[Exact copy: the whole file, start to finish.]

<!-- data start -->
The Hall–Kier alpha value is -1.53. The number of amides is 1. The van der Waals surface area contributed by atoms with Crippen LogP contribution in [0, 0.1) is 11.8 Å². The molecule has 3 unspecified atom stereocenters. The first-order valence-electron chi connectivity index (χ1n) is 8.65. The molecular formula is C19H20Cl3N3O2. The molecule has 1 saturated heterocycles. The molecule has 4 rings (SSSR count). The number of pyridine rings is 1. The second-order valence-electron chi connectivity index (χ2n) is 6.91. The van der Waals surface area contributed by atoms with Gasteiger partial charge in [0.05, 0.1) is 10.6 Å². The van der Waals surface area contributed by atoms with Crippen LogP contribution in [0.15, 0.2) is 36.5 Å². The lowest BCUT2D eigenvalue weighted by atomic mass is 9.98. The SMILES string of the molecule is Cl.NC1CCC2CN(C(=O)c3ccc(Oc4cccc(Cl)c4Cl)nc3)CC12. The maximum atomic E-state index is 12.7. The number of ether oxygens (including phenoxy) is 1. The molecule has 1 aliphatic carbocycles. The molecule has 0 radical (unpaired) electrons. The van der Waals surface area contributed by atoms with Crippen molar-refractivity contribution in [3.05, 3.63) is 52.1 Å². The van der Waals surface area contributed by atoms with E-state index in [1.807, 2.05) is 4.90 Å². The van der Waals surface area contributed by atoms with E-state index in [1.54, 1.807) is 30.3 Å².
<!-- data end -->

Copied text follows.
The Hall–Kier alpha value is -1.53. The number of amides is 1. The van der Waals surface area contributed by atoms with Crippen LogP contribution in [0, 0.1) is 11.8 Å². The molecule has 3 unspecified atom stereocenters. The first-order valence-electron chi connectivity index (χ1n) is 8.65. The molecular formula is C19H20Cl3N3O2. The molecule has 1 saturated heterocycles. The molecule has 4 rings (SSSR count). The number of pyridine rings is 1. The second-order valence-electron chi connectivity index (χ2n) is 6.91. The van der Waals surface area contributed by atoms with Gasteiger partial charge in [0.05, 0.1) is 10.6 Å². The van der Waals surface area contributed by atoms with Crippen LogP contribution in [0.15, 0.2) is 36.5 Å². The lowest BCUT2D eigenvalue weighted by atomic mass is 9.98. The SMILES string of the molecule is Cl.NC1CCC2CN(C(=O)c3ccc(Oc4cccc(Cl)c4Cl)nc3)CC12. The maximum atomic E-state index is 12.7. The number of ether oxygens (including phenoxy) is 1. The molecule has 1 aliphatic carbocycles. The molecule has 0 radical (unpaired) electrons. The van der Waals surface area contributed by atoms with Crippen molar-refractivity contribution in [3.05, 3.63) is 52.1 Å². The van der Waals surface area contributed by atoms with E-state index in [1.807, 2.05) is 4.90 Å². The van der Waals surface area contributed by atoms with E-state index in [1.54, 1.807) is 30.3 Å².